Tag Archives: nature

2019 Earth Day Photo Contest

This year’s Earth Day has a theme of “Protect our Species.” The theme calls for us to be aware of the many forms of life that contribute to a healthy environment. In the words of Rachel Carson, “Nothing in nature exists alone.” As such, we are called to protect endangered species and appreciate the value of all species.

In that spirit, the Sustainability Committee at Pare is pleased to share our 8th Annual Earth Day Photo Contest.   Please enjoy the photos submitted by Pare’s staff below, and vote using the poll located at the top of this post. The winner of the 2019 Earth Day Photo Contest will receive a Gift Card to B-Good. Voting will close on Wednesday, May 8th and the winner will be announced in the next blog post.

PHOTO 1 – Lunch Buddy

On a pretty summer day, this young bunny deemed it safe enough to come out for lunch as I was enjoying mine. While it is hard to distinguish between the Eastern and New England cottontails, I am hopeful that this little rabbit is part of the efforts to restore the species. Learn more at https://newenglandcottontail.org.

PHOTO 2 – Wild Turkey

By the nineteenth century, the species of eastern wild turkey which had been plentiful prior to the arrival of the first colonists in the seventeenth century was virtually non-existent due to hunting and destruction of habitat for agriculture. In the 1980s the Rhode Island Department of Environmental Management reintroduced wild turkeys. Their population has since flourished. While some view wild turkeys as a nuisance, their presence is a symbol of a thriving ecosystem and reminds us that we share a common home.

PHOTO 3 – Grizzly Bear

The largest predator in the western plains and still a protected species, the grizzly’s recovery from near extinction in the lower 48 has made its presence in ranching areas ubiquitous. Contrary to most paradigms, grizzly bears do not account for a large percentage of cattle deaths. In ranching areas such as Tom Miner Basin, cattle deaths attributed to actual grizzly attack are few. Most grizzly bear encounters with cattle are bears coming upon cattle winter weather deaths or sickened animals. Attacks on humans are rare too, and are usually the result of hunters and grizzlies happening upon each other purely by accident and scaring each other, especially during elk bow hunting season in the fall. And grizzly bears are not the most dangerous animal in the western plain states, by far. In fact, more people are killed by moose, than all other predatory animals (grizzly bears, black bears, coyotes, wolves, mountain lions) combined.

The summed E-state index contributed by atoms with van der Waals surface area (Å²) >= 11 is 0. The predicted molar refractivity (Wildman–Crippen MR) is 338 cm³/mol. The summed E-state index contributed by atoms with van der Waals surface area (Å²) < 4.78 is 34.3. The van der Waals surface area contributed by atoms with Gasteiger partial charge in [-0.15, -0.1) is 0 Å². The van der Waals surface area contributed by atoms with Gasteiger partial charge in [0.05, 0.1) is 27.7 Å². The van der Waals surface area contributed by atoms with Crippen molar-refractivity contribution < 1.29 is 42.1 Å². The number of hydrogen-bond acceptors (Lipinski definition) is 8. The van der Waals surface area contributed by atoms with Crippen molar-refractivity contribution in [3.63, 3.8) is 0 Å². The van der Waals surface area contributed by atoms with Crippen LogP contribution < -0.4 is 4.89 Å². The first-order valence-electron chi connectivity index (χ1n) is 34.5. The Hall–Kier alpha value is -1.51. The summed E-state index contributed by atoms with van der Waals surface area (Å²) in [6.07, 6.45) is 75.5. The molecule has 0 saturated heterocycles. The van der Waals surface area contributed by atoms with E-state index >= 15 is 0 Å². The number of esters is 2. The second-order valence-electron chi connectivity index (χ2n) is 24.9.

PHOTO 4Sandy Can’t Read

Photo taken after Superstorm Sandy at Misquamicut Beach. Notice the sign in the location of a former dune that reads “Please Help Protect the Dune Area Please Keep Off” It’s a reminder that we need to do more to Protect All Species.

PHOTO 5 – Flowering Cherry Tree

Flowering trees are beautiful to look at in the springtime, but also provide a necessary function in our food chain. Flowering trees like the cherry tree (pictured) provide a much needed food source for bees and other pollinators after a long winter. In turn, those pollinators provide a service to the human species by pollinating many of the fruits and vegetables we eat in the summer and fall. If you enjoy your summer and fall harvests, plant a tree that flowers in the spring.

PHOTO 6 – Condor over the Grand Canyon

It is easy to lose track of a giant condor when faced with the enormity of nature’s beauty. But never forget that the beauty of nature comes alive through the species that call it home.

PHOTO 7 – Honeybee

Providing an estimated $20 billion to U.S. crop production, honeybees are an indispensable asset to our food production economy, bio-diversity, and way of life. Keep this in mind when self-performing or contracting pest/weed control services to make sure that you are using bee friendly products.

PHOTO 8 – Backyard Lake View

This lake provides not only a beautiful backyard view, but an incredibly diverse ecosystem for species including beavers, ducks, herons, and pickerel. Ecosystems with a large number of species tend to be more resilient to climate change, so protecting them protects us too!

PHOTO 9 – Butterfly Walk

It is estimated that Monarch butterfly populations have declined 90% in the last 20 years, largely due to development and agricultural practices that are wiping out Milkweed, their only source of food. A friend had an abundance of milkweed in her yard and gave me several bags of seeds. On a windy fall day, two tots and I went on a “butterfly walk” to set the seeds free at our favorite park. We kept the last bag to start a backyard butterfly garden of our own, and hope to pay it forward one day.

PHOTO 10 – Bridge of Flowers

This is the Bridge of Flowers in Shelburne Falls, MA. In 1929, this old trolley bridge was converted into a public garden with many species of flowers and trees that bloom from early spring to late fall. These flowers support bees and pollinators who need nectar and pollen all season long.

PHOTO 11 – Spotted Turtle